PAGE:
There was once a man who had dreamt of being a fisherman for as long as he could remember. All his forefathers had been fisherman and there was a hefty amount of pressure on him to continue the tradition. But more than that he knew he was born for the sea; those dark murky depths, the salt seasoning his lips, the freedom of being away from civilisation.
The only problem was, he had suffered from anxiety since he was young. As soon as he felt like a situation had grown out of his control his chest tightened, his stomach began churning like a violent tempest and his breath became short and sharp. And every time he went out on his boat, as soon as it left the safety of the harbour the slightest nudge of a bigger wave sent him into a spiral of anxious worry.
So he very rarely left the harbour, except for days with clear blue skies and no wind, which were few and far between, and even then he couldn’t shake an undercurrent of worry within him. As you can imagine fishing in a busy harbour brought him very little luck, and more than his fair share amount of jeers and laughs.
He’d constantly agonise over his crippling limitation and always came up dry. Always on the verge or resigning himself to the fact that he might not be cut out for the sea life after all, then vehemently denying it, insisting to himself there must be a solution, rescuing himself from the depths of despair, but never able to pull himself back up to the surface, here merely floated below looking up at a bright sky filled with hope he could never quite reach.
One day while he was sat in his boat, unsuccessfully fishing in the harbour as was his routine, he heard a voice. He turned around and was shocked to see a young woman rowing up to him in a small dingy. He stumbled to his feet and immediately began to help her moor her little boat to his and helped her aboard.
Just as he was about to ask her what she thought she was doing rowing up to a strangers boat out of the blue, she beat him to it. By asking what he was doing fishing in the harbour. There was something about the girls wild, sincere face that made the truth slosh from his lips like white foam floating on the brine.
When he’d finished he waited expectantly for the usual laugh, snort, jeer, sneer, snide comment, pity etc. that he’d all heard before. But it never came. She fixed him with a look of genuine perplexity, like she was searching for a ship on the horizon she wasn’t sure was there but expected to be. Then she found it.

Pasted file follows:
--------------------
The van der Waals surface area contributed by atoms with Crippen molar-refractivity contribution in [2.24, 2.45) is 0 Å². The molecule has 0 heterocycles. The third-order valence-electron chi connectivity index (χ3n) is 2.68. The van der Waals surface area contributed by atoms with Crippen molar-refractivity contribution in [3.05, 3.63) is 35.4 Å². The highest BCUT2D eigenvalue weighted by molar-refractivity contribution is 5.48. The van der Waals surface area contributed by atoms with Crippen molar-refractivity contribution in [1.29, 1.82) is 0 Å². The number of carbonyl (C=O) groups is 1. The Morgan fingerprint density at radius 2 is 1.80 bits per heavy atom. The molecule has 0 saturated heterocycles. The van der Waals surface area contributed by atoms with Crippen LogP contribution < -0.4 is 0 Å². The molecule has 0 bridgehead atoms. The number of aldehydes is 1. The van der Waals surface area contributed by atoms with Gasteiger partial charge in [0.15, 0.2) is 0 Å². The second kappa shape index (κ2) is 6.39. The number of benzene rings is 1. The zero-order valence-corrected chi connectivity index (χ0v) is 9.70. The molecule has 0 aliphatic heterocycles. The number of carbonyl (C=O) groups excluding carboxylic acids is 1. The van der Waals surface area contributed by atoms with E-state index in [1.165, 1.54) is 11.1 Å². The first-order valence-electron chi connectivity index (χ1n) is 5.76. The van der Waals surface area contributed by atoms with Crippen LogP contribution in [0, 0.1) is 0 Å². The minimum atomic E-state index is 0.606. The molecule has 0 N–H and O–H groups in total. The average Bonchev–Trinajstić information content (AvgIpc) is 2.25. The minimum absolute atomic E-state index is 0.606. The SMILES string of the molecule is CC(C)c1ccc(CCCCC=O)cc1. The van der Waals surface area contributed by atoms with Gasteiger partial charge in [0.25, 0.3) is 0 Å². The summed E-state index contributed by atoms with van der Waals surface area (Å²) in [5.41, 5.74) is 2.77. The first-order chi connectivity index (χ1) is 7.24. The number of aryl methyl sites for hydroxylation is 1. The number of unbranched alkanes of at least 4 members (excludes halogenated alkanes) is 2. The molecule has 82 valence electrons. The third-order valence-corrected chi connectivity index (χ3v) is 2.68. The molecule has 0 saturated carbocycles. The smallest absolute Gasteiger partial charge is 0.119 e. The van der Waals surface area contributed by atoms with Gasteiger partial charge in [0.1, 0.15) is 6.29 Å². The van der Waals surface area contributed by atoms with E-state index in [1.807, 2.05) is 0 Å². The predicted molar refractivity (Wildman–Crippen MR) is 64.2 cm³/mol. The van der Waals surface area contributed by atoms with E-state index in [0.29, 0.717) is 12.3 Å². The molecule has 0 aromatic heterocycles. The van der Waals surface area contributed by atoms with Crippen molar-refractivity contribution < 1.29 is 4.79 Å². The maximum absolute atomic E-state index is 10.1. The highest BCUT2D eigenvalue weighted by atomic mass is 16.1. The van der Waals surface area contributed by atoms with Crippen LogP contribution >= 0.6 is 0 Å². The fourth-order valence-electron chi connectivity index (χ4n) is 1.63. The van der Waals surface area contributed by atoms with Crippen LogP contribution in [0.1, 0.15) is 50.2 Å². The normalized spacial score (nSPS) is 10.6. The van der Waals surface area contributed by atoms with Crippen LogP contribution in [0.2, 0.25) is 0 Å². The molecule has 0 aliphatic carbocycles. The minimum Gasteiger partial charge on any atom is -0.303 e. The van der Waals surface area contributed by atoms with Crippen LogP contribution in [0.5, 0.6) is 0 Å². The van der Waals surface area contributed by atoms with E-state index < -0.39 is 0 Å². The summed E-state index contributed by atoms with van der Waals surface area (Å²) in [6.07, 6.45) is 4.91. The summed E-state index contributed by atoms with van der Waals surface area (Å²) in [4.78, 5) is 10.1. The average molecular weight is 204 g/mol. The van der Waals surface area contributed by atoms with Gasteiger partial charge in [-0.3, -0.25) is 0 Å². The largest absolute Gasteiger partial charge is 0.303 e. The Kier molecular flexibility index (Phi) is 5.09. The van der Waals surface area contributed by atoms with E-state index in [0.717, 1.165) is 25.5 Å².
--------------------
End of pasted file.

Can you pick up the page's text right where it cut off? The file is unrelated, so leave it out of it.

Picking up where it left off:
She took the befuddled sailor by the hand and floated him over to a bench and sat him down, she then asked him for a favour; to “close your eyes and trust me”. He was about to point out he didn’t even know her name, let alone enough to trust her, but the words were lost in a tide-pool and all he could do was nod queasily. She grinned at him and waited for his eyes to reluctantly close.
Next thing he knew the engine roared and the boat began to rock. He wanted to shout out, to jump up, eyes snapping open and beg her to stop. But then he heard a quiet, kindly whisper in his ear “it’s okay”, her breath was warm and comforting in his ear. And he stayed still, eyes closed, anxiety beginning to build but being kept at bay by her simple yet overpowering words.
After a while he felt the boat come to a slow and then stop. He heard her walk over to him and take his hand, hers were warm and soft, juxtaposed by his rough, calloused ones. She stood him up and then told him to open his eyes. He blinked them open against the sun, which had just escaped it’s prison of clouds. They were out in the middle of no where, the harbour no longer in sight. His breath instantly caught in his throat and refused to move from it’s sanctuary. Struggling to breath, fear flashing behind his eyes he began to jolt into an anxiety attack.
He looked at the woman who was still smiling, he couldn’t fathom why but her smile didn’t aggravate him like he first expected, in fact it had quiet the opposite effect. He began to find his breath again, short and shallow at first but he’d noticed her breaths had become slow and deep, he started trying to match them, and within a few minutes he’d safely come out the other side.
He sat down, exhausted from his ordeal and she sat on the floor, cross-legged in front of him, looking at him and beaming with delight. After a few moments she began to speak. “The ocean can seem a terrifying thing, it’s immeasurably big, inconceivably deep, we have no idea what might be lurking below the surface and we have no control over how placid it is. No matter how much we try we can never fully predict what it will do or what will happen, once we’re out on the water we’re in it’s grip. But that doesn’t mean we shouldn’t explore it. We must surrender ourselves to it. To become comfortable with the discomfort of not being in control. And let ourselves go with the flow. A ship in the harbour is safe, but that’s not what ships are built for.”
And from that day the young sailor no longer loitered in the harbour fishing for scraps. Every day he set out off on the horizon, knowing that while potential danger lay ahead of him, he would take on whatever the ocean threw at him with everything he had, and not waste his imagination inventing worries.